Wednesday, March 31, 2010
Internet and generally modern communication technologies have radically modified current society, bringing in new risks for citizens’ privacy. The tangible effects of such technological progress have been, on the one hand, the improvements of tools for retrieval and collection of data, and, on the other hand, the increased capability of storage and aggregation of collected information. This can be interpreted positively in terms of much greater and better opportunities for the development of personality, making available information previously inaccessible (due to high cost or efforts needed to access). However, the same technical tools can be used to achieve the opposite result: prevent the expression of users’ personality through a continuous, though imperceptible, control that could shift the interpretation of user profiles from a pre-judgment into a prejudice.
From a legal point of view, different solutions have been put forward, descending from different approaches. On the one hand, we can observe the case of self-regulation, where technology itself can help to limit the aforementioned risks for personal data; on the other hand, we can take the example of legislative harmonization implemented by the Member States in the EU, where the monitoring activity is carried out by independent authorities, the so called Data protection Authorities.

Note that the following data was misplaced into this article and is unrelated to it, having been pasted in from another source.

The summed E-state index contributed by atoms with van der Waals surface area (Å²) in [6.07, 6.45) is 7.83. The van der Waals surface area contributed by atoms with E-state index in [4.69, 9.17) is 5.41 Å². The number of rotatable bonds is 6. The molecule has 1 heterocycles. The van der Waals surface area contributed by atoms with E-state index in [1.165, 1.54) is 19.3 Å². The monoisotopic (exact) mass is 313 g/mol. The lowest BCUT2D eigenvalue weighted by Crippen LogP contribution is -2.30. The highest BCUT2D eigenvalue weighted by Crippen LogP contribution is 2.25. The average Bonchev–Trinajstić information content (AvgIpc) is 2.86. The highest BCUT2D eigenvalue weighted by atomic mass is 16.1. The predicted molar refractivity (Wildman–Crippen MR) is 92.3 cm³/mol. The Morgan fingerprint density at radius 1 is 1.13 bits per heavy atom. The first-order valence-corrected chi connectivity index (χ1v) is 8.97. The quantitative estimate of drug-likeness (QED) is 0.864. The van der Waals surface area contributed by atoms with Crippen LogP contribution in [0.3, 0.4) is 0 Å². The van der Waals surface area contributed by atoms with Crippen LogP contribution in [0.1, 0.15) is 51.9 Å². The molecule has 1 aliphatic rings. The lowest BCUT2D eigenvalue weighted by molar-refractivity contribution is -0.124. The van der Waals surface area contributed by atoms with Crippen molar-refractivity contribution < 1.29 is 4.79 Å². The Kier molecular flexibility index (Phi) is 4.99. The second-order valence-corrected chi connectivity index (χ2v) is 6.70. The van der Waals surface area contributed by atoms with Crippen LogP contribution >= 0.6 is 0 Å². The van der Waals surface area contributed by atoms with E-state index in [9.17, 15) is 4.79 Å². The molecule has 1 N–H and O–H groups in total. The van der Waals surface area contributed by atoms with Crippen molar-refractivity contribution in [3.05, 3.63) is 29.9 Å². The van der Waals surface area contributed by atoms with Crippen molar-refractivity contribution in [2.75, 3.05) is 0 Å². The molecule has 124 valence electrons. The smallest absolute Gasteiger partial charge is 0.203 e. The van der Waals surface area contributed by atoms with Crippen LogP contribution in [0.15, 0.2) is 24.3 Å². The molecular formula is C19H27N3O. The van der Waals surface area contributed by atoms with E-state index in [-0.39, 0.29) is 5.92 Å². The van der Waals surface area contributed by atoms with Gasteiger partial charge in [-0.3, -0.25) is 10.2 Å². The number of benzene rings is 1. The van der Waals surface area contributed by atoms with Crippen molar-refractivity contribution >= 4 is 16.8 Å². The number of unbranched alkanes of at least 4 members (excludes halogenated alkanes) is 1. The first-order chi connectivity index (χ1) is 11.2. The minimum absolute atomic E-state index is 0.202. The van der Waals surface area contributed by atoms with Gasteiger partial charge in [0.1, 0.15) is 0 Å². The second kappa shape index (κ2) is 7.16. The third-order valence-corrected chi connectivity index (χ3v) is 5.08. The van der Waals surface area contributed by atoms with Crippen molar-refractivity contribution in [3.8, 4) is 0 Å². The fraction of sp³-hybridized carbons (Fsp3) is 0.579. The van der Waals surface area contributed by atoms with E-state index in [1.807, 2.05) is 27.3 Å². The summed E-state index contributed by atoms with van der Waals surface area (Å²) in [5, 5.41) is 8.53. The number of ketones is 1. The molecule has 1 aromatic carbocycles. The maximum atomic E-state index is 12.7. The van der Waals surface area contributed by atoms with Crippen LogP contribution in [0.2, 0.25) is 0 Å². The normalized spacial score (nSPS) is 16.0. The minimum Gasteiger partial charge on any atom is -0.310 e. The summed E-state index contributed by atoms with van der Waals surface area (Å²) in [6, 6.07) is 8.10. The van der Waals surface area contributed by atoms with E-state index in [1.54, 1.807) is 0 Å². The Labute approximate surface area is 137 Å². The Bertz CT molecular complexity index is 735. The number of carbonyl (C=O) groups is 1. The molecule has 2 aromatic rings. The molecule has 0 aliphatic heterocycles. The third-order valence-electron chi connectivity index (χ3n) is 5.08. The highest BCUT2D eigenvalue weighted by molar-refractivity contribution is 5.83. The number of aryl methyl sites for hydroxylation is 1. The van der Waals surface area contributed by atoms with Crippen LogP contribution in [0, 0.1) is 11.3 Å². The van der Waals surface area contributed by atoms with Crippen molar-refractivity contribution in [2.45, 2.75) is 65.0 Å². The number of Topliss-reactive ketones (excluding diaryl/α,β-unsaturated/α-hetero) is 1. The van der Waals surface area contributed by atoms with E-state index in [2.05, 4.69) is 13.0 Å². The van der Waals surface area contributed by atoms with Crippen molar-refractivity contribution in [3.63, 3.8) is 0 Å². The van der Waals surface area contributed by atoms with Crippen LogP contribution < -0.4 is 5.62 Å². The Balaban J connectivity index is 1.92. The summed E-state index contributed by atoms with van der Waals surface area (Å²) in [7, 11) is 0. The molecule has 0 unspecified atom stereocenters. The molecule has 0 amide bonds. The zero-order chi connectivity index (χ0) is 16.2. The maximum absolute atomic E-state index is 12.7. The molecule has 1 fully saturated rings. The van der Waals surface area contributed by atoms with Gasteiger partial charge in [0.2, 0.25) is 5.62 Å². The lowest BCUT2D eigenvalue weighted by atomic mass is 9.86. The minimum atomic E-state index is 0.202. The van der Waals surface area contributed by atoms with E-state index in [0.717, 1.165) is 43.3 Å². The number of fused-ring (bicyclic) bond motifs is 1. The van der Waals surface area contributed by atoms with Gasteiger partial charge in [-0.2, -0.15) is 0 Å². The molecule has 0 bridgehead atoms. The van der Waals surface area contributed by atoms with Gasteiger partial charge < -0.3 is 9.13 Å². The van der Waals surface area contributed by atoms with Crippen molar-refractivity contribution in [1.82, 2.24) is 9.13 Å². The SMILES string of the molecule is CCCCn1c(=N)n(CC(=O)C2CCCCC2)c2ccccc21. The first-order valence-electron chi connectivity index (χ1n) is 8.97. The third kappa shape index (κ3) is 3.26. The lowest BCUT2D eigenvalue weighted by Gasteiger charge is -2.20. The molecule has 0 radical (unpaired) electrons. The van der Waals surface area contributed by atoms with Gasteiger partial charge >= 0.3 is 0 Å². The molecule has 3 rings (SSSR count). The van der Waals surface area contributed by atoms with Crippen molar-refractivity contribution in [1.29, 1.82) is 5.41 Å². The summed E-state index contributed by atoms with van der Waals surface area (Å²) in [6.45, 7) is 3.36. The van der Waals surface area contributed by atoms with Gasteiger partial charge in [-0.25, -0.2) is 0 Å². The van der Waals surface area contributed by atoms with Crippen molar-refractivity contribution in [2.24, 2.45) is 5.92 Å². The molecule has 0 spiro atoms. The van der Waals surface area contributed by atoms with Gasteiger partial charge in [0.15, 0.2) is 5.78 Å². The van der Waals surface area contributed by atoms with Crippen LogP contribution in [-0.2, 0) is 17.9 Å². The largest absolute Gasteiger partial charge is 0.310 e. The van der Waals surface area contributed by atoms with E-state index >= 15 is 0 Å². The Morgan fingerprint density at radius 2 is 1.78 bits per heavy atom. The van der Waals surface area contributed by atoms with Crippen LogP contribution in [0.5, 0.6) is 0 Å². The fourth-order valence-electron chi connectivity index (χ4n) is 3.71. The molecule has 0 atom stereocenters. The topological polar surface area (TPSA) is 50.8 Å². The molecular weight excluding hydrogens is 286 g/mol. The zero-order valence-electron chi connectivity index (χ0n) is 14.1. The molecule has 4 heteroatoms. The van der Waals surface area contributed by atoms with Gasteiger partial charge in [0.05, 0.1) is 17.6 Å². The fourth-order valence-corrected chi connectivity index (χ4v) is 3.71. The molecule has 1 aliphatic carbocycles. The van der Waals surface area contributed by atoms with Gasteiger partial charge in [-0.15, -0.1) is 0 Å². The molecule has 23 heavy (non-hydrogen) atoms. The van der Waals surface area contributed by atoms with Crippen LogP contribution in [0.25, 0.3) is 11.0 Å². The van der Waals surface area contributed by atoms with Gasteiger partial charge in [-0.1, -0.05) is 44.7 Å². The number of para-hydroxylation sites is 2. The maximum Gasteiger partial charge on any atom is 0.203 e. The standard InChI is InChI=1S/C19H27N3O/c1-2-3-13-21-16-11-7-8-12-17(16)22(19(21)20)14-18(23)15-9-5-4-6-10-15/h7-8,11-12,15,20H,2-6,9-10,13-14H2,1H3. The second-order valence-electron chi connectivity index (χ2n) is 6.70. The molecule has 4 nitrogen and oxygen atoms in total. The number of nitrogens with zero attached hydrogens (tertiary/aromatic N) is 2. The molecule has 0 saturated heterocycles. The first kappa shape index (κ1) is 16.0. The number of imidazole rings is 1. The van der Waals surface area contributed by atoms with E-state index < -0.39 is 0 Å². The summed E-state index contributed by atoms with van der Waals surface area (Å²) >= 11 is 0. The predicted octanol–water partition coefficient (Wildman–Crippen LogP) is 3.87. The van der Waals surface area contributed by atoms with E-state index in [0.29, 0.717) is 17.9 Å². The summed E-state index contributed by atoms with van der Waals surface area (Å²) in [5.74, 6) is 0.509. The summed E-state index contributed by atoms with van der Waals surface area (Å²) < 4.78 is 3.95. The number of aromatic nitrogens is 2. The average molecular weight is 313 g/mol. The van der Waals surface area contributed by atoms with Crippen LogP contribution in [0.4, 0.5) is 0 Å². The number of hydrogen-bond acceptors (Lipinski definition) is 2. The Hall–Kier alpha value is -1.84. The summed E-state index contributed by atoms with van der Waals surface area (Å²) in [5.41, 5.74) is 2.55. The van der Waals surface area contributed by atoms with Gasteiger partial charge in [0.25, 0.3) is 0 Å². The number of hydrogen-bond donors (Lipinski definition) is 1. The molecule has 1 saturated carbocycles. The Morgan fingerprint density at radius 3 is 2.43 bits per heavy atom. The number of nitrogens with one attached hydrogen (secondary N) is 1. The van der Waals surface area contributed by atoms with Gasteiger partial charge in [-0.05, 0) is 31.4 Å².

A recent example that can show the market dynamics and the legal reactions concerning data protection, is the search engine Google, which received a brief but significant letter from the Art 29 Working Party (hereinafter Art 29 WP)11 due to the low level of protection assured by the Mountain-view society in the delivery of its services. The intervention, though not binding, has been the first step for Google in the direction of an improvement of its data protection policy, so as to achieve the level required by European legislation.
Download the paper from SSRN at the link.